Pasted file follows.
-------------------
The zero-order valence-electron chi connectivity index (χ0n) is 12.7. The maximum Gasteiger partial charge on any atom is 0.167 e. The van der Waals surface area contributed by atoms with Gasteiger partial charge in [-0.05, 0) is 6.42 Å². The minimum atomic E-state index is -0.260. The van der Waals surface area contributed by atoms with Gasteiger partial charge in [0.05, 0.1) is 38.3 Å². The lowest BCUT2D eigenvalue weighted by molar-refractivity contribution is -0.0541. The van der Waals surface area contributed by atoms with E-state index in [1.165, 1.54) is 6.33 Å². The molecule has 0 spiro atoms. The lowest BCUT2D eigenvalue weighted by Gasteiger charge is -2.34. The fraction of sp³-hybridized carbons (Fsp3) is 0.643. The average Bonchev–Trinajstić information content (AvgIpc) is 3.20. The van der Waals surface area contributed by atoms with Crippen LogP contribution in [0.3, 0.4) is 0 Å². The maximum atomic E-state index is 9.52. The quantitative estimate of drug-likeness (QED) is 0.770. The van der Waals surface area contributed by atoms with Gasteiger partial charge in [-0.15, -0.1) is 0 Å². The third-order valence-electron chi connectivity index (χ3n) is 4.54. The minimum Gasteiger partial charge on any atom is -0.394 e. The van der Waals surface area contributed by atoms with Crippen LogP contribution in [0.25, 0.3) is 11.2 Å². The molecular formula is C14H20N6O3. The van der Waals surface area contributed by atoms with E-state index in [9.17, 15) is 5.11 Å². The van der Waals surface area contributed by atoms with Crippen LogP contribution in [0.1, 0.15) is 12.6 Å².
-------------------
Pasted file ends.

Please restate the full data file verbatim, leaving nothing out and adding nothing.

The zero-order valence-electron chi connectivity index (χ0n) is 12.7. The maximum Gasteiger partial charge on any atom is 0.167 e. The van der Waals surface area contributed by atoms with Gasteiger partial charge in [-0.05, 0) is 6.42 Å². The minimum atomic E-state index is -0.260. The van der Waals surface area contributed by atoms with Gasteiger partial charge in [0.05, 0.1) is 38.3 Å². The lowest BCUT2D eigenvalue weighted by molar-refractivity contribution is -0.0541. The van der Waals surface area contributed by atoms with E-state index in [1.165, 1.54) is 6.33 Å². The molecule has 0 spiro atoms. The lowest BCUT2D eigenvalue weighted by Gasteiger charge is -2.34. The fraction of sp³-hybridized carbons (Fsp3) is 0.643. The average Bonchev–Trinajstić information content (AvgIpc) is 3.20. The van der Waals surface area contributed by atoms with Crippen LogP contribution in [0.3, 0.4) is 0 Å². The maximum atomic E-state index is 9.52. The quantitative estimate of drug-likeness (QED) is 0.770. The van der Waals surface area contributed by atoms with Gasteiger partial charge in [-0.15, -0.1) is 0 Å². The third-order valence-electron chi connectivity index (χ3n) is 4.54. The minimum Gasteiger partial charge on any atom is -0.394 e. The van der Waals surface area contributed by atoms with Crippen LogP contribution in [0.25, 0.3) is 11.2 Å². The molecular formula is C14H20N6O3. The van der Waals surface area contributed by atoms with E-state index in [9.17, 15) is 5.11 Å². The van der Waals surface area contributed by atoms with Crippen LogP contribution in [0.1, 0.15) is 12.6 Å².